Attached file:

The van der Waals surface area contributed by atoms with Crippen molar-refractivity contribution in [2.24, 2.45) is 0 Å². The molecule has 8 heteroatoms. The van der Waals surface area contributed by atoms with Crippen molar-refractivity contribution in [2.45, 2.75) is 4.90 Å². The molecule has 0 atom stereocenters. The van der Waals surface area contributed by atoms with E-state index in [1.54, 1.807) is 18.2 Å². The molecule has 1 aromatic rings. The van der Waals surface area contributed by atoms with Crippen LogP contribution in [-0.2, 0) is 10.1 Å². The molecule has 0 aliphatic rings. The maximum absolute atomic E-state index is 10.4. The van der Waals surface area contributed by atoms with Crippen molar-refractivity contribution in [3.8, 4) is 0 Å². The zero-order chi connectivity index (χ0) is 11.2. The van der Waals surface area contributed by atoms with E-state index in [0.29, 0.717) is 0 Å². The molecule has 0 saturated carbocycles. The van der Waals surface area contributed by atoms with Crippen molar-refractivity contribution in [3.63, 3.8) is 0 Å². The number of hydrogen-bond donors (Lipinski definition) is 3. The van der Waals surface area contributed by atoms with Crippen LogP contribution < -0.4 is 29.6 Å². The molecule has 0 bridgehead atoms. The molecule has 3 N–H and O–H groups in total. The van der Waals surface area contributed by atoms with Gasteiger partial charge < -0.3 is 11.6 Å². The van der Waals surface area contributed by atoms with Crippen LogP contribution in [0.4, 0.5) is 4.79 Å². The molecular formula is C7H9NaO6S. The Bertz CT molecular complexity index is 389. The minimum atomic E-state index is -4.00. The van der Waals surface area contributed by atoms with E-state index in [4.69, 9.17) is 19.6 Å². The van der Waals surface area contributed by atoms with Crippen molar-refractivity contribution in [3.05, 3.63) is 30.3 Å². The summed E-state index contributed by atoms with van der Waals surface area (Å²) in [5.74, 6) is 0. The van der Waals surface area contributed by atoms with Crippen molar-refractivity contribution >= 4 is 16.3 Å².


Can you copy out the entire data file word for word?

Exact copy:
The van der Waals surface area contributed by atoms with Crippen molar-refractivity contribution in [2.24, 2.45) is 0 Å². The molecule has 8 heteroatoms. The van der Waals surface area contributed by atoms with Crippen molar-refractivity contribution in [2.45, 2.75) is 4.90 Å². The molecule has 0 atom stereocenters. The van der Waals surface area contributed by atoms with E-state index in [1.54, 1.807) is 18.2 Å². The molecule has 1 aromatic rings. The van der Waals surface area contributed by atoms with Crippen LogP contribution in [-0.2, 0) is 10.1 Å². The molecule has 0 aliphatic rings. The maximum absolute atomic E-state index is 10.4. The van der Waals surface area contributed by atoms with Crippen molar-refractivity contribution in [3.8, 4) is 0 Å². The zero-order chi connectivity index (χ0) is 11.2. The van der Waals surface area contributed by atoms with E-state index in [0.29, 0.717) is 0 Å². The molecule has 0 saturated carbocycles. The van der Waals surface area contributed by atoms with Crippen molar-refractivity contribution in [3.63, 3.8) is 0 Å². The number of hydrogen-bond donors (Lipinski definition) is 3. The van der Waals surface area contributed by atoms with Crippen LogP contribution < -0.4 is 29.6 Å². The molecule has 0 bridgehead atoms. The molecule has 3 N–H and O–H groups in total. The van der Waals surface area contributed by atoms with Gasteiger partial charge < -0.3 is 11.6 Å². The van der Waals surface area contributed by atoms with Crippen LogP contribution in [0.4, 0.5) is 4.79 Å². The molecular formula is C7H9NaO6S. The Bertz CT molecular complexity index is 389. The minimum atomic E-state index is -4.00. The van der Waals surface area contributed by atoms with E-state index in [4.69, 9.17) is 19.6 Å². The van der Waals surface area contributed by atoms with Crippen molar-refractivity contribution in [3.05, 3.63) is 30.3 Å². The summed E-state index contributed by atoms with van der Waals surface area (Å²) in [5.74, 6) is 0. The van der Waals surface area contributed by atoms with Crippen molar-refractivity contribution >= 4 is 16.3 Å².